The 20th century British and colonial 'path' cycle racing tradition
Posted: Sunday 16th August 2020
There are reminders of empire in the millions of people of British descent in Australia, Canada, New Zealand and South Africa the cult of sport was made for the cult of empire. There was something in the conventions of a game – loyalty to the team, obedience to the rules, unquestioning respect for the authority of the referee – which spoke of the imperial design.
Jeremy Paxman (2011) Empire: What ruling the world did to the British.
In the Anglophone cycling world of the late Victorian era, an oval cycle racing track was commonly referred to as being a ‘path’ and this term continued to be used subsequently. Since a distinctive form of organised track racing flourished in both Britain and the overseas settler-colonies of its empire for much of the 20th century, this can be called ‘path racing’. As the British Empire dissolved in the latter half of the century, this tradition disappeared. Today it is all but forgotten, having been replaced globally by a uniform track sport.
How did this uniquely Anglocentric ‘path’ form of track sport originate? What were its leading features? What sporting influences and currents flowed between Britain and its settler-colonies in its heyday? What factors led to the tradition’s decline? This article explores these questions.
Origins: cycle sport in the late 19th century
In the late 1800s, the invention of the modern diamond frame ‘safety’ bicycle with chain drive and pneumatic tyres massively popularised cycling as both a pastime and a sport. Cycle racing on the open road and on oval tracks soon flourished in many countries. International competition rapidly increased, leading to the formation of the International Cyclists’ Association (ICA) in 1892. Cycling interests in Britain, which was then the world’s superpower with an empire on which ‘the sun never set’, had initiated the establishment of the ICA and British representatives dominated the organisation from the outset.
Cycle sport in Victorian Britain was, as were many other sports at that time, deeply divided along social class lines. Competitors seen as profiting financially from sport were labelled ‘professionals’ and rejected as equals by those who identified with the austere amateur sporting ideals of the aristocratic public schools. Any sporting contact between amateurs and professionals was forbidden and this strict amateur code was enshrined in the statutes of the ICA.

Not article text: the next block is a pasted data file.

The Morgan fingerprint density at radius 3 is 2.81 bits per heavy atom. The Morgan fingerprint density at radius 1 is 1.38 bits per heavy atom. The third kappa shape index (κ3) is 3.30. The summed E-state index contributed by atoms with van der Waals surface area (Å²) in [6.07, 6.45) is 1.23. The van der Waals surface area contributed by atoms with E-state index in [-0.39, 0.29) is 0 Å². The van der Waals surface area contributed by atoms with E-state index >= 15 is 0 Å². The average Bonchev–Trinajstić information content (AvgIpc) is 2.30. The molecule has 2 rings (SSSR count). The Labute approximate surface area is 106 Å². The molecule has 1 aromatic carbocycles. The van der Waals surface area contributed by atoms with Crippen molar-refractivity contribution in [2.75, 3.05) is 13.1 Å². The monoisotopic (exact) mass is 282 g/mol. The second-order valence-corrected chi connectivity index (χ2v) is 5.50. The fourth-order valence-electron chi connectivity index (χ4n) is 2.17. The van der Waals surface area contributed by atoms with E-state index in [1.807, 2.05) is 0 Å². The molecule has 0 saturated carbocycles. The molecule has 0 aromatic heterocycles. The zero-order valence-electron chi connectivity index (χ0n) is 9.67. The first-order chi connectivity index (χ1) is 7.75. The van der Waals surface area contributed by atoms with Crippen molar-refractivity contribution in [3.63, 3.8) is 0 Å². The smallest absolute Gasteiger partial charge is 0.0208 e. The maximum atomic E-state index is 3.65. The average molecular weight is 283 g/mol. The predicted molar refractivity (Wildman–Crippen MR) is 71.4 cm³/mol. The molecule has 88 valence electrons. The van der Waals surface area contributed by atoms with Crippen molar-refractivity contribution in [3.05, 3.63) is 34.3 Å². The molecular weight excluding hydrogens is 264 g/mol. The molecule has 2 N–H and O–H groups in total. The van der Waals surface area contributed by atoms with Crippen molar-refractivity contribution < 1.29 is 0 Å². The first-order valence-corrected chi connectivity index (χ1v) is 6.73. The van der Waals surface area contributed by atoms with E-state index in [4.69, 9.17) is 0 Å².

In 1893 the ICA held the first of its annual official amateur world track championship meetings in Chicago in the United States. In 1895 the ICA introduced professional world track titles as well. Conflict, much of it centred on the issue of strict amateurism, nevertheless continued to escalate within the organisation. Ultimately, in 1900 an influential group of dissident cycling nations – Belgium, France, Italy, Switzerland and the United States – broke away from the ICA and formed the rival Union Cycliste Internationale (UCI). The ICA continued but, with its membership effectively reduced to a handful of Anglocentric amateur cycling associations, it could not survive.
Despite these loyalist national cycling bodies all subsequently belatedly affiliating to the UCI, this had scant effect upon their distinctively British amateur track racing tradition. They were all to remain aloof from the UCI for decades, harbouring bitter memories of the 1900 coup d’état which had undermined the ICA.
The hallmarks of 20th century British and colonial ‘path’ racing
While there were both national and regional differences between organised track racing as practised in Britain and across its empire, there was nevertheless an underlying pattern common to all. In short, the sport as pursued in the different constituent countries shared a close family resemblance. Those familiar with the sport in one of these countries could easily adapt to it in another. Specifically, the shared features were that it was:
- A male preserve;
- Based on a strict amateur code for competitors, officials and administrators;
- A summer sport;
- Held on large outdoor tracks;
- Composed of events based on the Imperial mile;
- Handicap racing-oriented; and
- A distinctive subculture with its own lingua franca.
While women’s track racing did occur in the late 19th century the sport was essentially a male preserve. Not only was it strictly amateur but this principle was a source of pride and a cornerstone of the ‘path’ tradition. Amateur clubs formed the backbone of the sport, mentoring newcomers and encouraging members to achieve racing successes in the name of the club. Moreover, the amateur code was rigorously enforced by the sport’s officials and administrators all of whom were ‘honorary’, serving the sport voluntarily. Many were former cyclists who were dedicated to preserving the tradition through involving themselves in committee work and officiating at race meetings. They formed ‘councils of the wise’, guiding and controlling the sport in the established manner.
Given the nature of the British climate, cycle sport in Britain was an outdoor summer pursuit, and this was adopted in the settler-colonies despite the generally milder winters of those in the southern hemisphere. The summer track season was composed of a succession of regular race meetings. The venues varied from makeshift temporary grass tracks at the one extreme to purpose-built hard surface tracks at the other. The oval tracks were generally at least 400 yards in circumference and often substantially more. In many instances the cycle tracks or ‘paths’ enclosed athletics tracks with joint cycling and athletics meetings often being held at these venues. The permanent hard tracks generally had shallow bankings of no more than 15 degrees at their steepest points.